Satellite Street
by Eleanor Lerman
Permanent Press

"A radio dj who died seven years ago-someone you’re too young to remember-was trying to communicate with me through my friend who can channel the dead, but she didn’t hear him so he used my father instead."

Paul Marden struggles with horrible pain from a severe illness and is developing a friendship with LeLee—a psychic, transgender woman who is swarmed by spirits on the other side. They live in a dilapidated town known for the supposed ability of its inhabitants to see launches from Cape Canaveral. Also living there is Paul’s elderly father who has dementia and horrible nursing care. But this is only the beginning as the Great Oswaldo, a former children’s program host who now works to debunk anything psychic or spiritual, is focused on revenge. However, the dead may have other ideas. The story revolves around coping and accepting differences, childhood struggles, and meeting interesting characters, especially as Paul and LeLee, the former Arthur Conners, reconnect at a church function after having no contact for many years.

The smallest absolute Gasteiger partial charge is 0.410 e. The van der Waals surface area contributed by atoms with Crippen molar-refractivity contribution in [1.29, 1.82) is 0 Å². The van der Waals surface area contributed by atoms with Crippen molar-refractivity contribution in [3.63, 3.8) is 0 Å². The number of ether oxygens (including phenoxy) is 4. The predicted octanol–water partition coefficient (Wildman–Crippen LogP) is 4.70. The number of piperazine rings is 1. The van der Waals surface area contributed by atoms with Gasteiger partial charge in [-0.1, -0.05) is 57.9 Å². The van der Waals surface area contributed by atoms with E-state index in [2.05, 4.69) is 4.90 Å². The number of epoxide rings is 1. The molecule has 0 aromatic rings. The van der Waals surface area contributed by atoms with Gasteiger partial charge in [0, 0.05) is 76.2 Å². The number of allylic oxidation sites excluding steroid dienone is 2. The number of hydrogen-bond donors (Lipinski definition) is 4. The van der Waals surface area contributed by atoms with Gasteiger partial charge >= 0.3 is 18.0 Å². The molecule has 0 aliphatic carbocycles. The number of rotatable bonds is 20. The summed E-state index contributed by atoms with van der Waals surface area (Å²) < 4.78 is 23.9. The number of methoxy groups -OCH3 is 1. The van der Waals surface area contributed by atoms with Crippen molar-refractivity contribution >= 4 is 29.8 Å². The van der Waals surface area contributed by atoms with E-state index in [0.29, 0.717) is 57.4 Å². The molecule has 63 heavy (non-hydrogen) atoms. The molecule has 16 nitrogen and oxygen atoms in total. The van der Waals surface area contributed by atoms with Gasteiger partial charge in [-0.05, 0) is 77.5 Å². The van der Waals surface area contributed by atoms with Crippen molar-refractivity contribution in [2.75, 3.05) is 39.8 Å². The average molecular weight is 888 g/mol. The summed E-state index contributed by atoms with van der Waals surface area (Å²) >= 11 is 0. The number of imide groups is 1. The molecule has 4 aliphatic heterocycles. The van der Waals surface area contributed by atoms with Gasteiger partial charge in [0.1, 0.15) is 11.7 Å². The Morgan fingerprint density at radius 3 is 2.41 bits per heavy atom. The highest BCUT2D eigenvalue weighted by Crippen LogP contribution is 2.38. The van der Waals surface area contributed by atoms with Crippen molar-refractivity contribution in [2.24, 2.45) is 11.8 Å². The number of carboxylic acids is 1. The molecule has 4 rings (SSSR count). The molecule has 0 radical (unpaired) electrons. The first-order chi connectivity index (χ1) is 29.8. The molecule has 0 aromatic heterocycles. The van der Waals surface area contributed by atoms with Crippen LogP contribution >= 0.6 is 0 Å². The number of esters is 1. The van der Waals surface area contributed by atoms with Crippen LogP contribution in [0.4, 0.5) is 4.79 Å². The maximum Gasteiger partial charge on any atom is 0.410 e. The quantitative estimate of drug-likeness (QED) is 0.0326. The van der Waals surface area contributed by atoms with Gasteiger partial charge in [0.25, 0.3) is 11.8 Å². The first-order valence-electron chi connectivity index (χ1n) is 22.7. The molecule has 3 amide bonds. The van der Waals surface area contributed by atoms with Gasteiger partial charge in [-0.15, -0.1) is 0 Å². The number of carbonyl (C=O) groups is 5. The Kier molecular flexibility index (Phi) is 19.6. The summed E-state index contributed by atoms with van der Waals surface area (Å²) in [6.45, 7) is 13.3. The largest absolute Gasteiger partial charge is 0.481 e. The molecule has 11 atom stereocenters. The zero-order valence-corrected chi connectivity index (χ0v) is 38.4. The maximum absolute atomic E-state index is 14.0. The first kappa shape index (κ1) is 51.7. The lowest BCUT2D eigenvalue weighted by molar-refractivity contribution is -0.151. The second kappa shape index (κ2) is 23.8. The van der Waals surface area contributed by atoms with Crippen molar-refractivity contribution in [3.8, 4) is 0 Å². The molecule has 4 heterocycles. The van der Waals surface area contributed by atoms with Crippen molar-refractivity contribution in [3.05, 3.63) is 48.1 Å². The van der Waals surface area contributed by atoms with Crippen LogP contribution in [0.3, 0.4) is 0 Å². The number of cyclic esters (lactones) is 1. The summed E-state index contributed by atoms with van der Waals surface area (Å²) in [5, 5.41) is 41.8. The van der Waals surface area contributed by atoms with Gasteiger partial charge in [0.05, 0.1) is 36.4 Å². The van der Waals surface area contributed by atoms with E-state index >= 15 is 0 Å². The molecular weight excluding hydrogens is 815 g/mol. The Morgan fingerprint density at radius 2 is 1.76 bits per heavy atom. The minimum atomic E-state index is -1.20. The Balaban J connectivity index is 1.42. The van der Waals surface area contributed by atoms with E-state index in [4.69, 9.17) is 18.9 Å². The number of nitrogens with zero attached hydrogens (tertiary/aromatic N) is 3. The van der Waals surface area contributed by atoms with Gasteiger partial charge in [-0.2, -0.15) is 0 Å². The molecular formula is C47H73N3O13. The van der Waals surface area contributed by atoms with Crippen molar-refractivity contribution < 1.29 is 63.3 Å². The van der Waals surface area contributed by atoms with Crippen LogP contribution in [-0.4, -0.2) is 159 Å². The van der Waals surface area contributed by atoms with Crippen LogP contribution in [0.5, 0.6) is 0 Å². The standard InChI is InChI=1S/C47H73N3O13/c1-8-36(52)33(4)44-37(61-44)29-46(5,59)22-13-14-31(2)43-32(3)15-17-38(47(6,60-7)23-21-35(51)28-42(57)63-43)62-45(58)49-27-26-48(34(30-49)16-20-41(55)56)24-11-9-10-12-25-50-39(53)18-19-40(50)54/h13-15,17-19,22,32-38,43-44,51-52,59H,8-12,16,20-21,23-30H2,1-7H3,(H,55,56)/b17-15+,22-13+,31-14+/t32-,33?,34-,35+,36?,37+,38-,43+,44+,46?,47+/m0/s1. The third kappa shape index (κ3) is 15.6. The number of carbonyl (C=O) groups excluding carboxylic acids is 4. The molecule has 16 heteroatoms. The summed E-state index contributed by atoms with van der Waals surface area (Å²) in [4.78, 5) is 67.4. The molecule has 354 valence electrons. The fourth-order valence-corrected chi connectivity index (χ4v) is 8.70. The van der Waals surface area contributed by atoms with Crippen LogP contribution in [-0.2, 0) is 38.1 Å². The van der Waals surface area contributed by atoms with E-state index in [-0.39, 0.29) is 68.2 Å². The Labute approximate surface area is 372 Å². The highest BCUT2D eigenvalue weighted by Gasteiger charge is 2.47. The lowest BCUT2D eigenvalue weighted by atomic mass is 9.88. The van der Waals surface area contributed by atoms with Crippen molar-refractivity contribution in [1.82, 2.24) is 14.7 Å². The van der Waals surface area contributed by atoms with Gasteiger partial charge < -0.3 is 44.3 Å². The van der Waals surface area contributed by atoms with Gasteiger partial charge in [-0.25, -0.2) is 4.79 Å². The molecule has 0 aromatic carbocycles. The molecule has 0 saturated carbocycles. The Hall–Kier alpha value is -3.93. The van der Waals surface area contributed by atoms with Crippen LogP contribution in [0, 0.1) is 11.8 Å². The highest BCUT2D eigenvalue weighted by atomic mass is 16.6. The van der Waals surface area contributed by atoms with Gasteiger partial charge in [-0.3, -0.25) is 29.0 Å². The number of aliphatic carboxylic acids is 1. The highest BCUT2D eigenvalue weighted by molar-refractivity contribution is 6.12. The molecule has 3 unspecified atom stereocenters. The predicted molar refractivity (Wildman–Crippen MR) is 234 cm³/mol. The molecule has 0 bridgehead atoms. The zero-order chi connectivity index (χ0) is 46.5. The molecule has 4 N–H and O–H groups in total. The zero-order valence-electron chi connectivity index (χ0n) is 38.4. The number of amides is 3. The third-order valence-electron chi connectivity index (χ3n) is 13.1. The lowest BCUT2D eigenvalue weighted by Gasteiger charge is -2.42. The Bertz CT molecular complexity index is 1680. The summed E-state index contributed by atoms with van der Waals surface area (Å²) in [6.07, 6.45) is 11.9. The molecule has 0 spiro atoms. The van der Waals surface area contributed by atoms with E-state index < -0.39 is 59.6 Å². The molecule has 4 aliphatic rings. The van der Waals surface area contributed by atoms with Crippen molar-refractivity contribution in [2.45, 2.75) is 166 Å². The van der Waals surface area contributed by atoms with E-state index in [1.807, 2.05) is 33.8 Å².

This well-written novel is quirky from start to finish. Besides the storyline, it also clearly and accurately describes gay and transgender issues, including homophobia and transphobia. Additionally, part of the tale revolves around one of the spirits and LeLee’s channeling. At times amusing and at other times sad, the book is a delightful read that offers a variety of life issues and how to cope throughout these lessons. It is also a tale of love, family, and friendships as well as the connections between the unusual and the weird musings and actions of the living and the so-called dead. In the end, the twists of the vine of revenge and redemption add even more color to this story.

RECOMMENDED by the US Review

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